My sisters and brothers in Christ, in today’s Gospel, Jesus is filled with sadness because of the constant refusal of the Israelites to see the Truth of the divine gift of Eternal Life, and their insistence that there they have done nothing wrong. Jack too, like the Israelites has convinced himself that the main problem is Jane his wife.
Jack is living under the illusion that insofar as he is able to get out of his home, and be with his mistress, everything will be fine and that he can begin his life with a fresh start all over again . . . and that this time, without Jane, he would be much happier. We all know that Jack’s self-centred and wishful thinking is but a bubble that will sooner or later burst . . . and when that happens, he would have lost everything, unless he repents and returns to God.
Eternal Life as a gift from God is inseparable from our relationship with Him. If we love God during our earthly life, then we are also saying to God that we also want to live with Him for all eternity in heaven. But, if we do not love God in this earthly life, then it is a contradiction to say that we want to live with Him in heaven. We cannot “have our cake and eat it,” so to speak; neither can we manipulate God’s Love for us.
In other words, we cannot manipulate God’s Truth and Love by wanting to gain eternal life and yet, live a self-centred life that causes much harm and hurts, division and destruction in relationships during our earthly life. If we sincerely love God, we also have to love our neighbour whom God Loves equally.
However, many will argue that God’s Love is infinitely Compassionate and Merciful and He will always forgive us for all the sins that we have committed, as in the Parable of the Prodigal Son, where the Father, who symbolises God’s Compassionate Love welcomes, embraces and throws a grand banquet for his son’s return.
Yes, while this is true, we also have to remember, that the son who lived a sinful life that squandered his father’s wealth, came to his senses and repented . . . and decided to return to his father. If Jack, like the younger son, does not repent, then God’s Compassionate Love cannot work effectively in his heart. A one-way relationship does not work. God can be faithful and merciful at all times, but we have to turn back to God and return home to His Loving embrace.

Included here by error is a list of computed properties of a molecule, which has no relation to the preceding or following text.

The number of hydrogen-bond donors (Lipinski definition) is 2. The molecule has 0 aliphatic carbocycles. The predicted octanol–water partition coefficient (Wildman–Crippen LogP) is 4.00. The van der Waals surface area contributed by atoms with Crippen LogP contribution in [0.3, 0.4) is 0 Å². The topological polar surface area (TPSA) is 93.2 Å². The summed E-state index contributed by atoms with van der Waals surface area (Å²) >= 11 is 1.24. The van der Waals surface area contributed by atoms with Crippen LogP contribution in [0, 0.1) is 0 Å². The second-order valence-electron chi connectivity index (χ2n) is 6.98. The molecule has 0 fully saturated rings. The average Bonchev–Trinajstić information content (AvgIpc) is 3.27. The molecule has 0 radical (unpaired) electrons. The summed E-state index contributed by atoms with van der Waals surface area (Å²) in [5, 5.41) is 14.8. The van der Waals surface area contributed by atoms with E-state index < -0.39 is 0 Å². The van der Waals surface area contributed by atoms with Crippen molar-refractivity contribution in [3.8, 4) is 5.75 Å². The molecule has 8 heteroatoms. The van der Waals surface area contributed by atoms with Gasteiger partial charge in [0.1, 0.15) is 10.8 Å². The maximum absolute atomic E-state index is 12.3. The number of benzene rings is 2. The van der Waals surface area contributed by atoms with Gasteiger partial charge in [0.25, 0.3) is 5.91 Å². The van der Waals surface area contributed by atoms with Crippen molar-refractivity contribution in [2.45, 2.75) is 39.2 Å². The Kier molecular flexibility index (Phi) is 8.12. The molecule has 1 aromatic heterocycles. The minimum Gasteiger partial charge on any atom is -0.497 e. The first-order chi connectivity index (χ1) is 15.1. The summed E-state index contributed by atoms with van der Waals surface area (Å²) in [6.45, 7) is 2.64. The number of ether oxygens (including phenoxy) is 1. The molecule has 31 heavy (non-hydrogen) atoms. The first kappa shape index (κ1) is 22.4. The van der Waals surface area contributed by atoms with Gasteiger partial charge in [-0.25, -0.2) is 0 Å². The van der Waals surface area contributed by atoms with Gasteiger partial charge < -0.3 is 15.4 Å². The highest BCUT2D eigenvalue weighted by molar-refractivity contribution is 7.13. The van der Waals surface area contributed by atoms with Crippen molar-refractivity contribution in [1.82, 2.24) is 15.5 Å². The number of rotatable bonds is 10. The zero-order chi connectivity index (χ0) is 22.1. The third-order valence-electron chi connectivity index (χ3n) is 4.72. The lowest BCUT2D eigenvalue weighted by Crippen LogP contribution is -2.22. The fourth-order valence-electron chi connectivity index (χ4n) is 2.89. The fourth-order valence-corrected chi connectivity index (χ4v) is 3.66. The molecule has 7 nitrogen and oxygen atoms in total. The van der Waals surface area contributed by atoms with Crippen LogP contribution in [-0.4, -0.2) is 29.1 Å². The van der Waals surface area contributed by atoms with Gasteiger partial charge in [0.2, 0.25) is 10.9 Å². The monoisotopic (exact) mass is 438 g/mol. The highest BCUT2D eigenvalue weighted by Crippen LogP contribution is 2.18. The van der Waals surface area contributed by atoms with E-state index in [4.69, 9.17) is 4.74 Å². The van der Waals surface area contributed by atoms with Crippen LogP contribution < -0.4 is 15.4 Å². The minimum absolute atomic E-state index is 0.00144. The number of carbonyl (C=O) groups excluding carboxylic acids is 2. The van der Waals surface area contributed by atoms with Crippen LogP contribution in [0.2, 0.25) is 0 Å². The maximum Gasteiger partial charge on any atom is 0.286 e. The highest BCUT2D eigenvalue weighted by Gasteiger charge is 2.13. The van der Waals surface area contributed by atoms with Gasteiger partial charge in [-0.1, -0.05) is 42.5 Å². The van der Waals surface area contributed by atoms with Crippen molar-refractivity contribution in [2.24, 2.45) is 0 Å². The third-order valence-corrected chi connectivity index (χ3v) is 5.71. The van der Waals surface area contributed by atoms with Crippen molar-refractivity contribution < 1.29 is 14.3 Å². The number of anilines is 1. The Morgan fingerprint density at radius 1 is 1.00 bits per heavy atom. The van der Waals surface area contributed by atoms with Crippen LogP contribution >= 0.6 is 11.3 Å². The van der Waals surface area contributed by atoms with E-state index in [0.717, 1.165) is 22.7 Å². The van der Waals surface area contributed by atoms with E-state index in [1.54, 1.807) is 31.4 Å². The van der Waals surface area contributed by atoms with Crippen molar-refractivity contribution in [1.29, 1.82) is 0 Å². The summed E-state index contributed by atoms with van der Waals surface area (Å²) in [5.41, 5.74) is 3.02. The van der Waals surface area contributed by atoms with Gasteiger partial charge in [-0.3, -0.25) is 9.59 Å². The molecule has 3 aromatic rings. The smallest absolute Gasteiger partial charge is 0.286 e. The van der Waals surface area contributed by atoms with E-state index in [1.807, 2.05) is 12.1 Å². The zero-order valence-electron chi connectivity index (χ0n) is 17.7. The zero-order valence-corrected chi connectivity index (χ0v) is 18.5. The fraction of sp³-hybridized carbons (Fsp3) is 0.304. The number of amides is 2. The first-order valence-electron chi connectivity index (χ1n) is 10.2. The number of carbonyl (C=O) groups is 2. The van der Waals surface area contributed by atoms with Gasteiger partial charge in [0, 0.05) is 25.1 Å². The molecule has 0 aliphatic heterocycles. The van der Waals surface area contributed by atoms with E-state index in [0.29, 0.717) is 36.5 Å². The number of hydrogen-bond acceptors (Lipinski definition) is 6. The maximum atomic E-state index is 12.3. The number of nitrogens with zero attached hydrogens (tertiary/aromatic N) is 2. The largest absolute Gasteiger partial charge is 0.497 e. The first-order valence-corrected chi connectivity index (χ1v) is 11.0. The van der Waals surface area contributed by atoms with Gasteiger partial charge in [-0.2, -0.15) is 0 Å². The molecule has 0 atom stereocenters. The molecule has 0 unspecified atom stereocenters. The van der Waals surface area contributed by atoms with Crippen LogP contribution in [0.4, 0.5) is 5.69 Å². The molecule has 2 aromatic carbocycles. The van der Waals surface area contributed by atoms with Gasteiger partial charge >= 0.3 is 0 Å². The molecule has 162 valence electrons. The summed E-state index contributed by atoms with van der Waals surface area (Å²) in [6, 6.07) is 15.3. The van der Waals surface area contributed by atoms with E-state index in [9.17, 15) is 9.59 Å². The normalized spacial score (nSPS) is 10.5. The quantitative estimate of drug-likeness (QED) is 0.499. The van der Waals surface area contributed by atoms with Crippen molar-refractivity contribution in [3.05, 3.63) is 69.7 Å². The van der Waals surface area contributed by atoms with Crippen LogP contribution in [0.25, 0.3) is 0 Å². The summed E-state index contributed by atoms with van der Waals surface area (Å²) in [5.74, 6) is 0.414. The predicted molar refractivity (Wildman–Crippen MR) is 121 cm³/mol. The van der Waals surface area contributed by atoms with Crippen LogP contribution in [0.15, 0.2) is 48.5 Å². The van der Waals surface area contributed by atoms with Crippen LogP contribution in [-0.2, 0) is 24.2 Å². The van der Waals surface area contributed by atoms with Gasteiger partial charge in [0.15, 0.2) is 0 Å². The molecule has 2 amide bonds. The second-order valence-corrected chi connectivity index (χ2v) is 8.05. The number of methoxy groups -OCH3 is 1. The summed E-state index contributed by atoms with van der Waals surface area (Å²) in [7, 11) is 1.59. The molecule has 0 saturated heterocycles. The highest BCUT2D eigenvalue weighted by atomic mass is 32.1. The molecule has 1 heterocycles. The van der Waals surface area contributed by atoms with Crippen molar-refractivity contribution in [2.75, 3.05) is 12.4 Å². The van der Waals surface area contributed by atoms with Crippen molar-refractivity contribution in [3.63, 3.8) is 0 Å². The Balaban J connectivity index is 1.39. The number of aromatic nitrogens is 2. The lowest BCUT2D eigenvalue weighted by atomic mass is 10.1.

That is why Jesus in today’s Gospel reminds us, “if you do not enter by the narrow door,” meaning that if we do not strive and persevere in living a God-centred life, regardless of how weak and sinful we may be, then when we “knock on the doors” of the gates of heaven, in our death, and say, “Lord, open the door for me,” we may receive the answer from behind the door, “I do not know you.” To this Jesus adds, but “then you may find yourself saying, ‘We once ate and drank in your company; you taught in our streets, but he will reply, I do not know where you come from. Away from me, all you wicked men!”
And so, as I conclude, let us once again be reminded of what Jesus said to the Israelites; the Chosen Race, who were rejecting God’s gift of eternal Salvation. He said, “There are those now last who will be first, and those now first who will be last.” In other words, Jesus is saying to them and to us, who are given the gift of eternal life that, if we continue to take God’s gift of eternal life for granted, we may lose it one day as God’s Gift may not be available forever.
If Jack in our story continues to reject God’s graces, and refuses to repent and return to his good wife and family, and if those of us who are in the priesthood and religious vocation are turning away from God through our lukewarm faith in Him by justifying our self-centred living, then in doing so, we are in effect, as Jesus says, cutting ourselves from our loved ones, and turning away from the divine gift of Eternal Life.
Eventually, the reality and Truth is that we are each answerable to God and have to take the full responsibility for the way we have chosen to live our life daily.And for the many of us who have been living a Christ-centred life, regardless of whether we are young or old, let us not drift into a lukewarm faith that begins to justify and find excuses for not facing the many challenges and not accepting the many opportunities that God continues to give us daily to grow and deepen our relationship with Him. Let us continue to live in the Joy of God’s Love and Ways, and never take for granted God’s Hospitality, Goodness and Love that offers us Eternal Life and Happiness; for without this divine Gift, nothing in our life is worth living for and achieving . . . for they will all end at our death.
Msgr Philip Heng,S.J.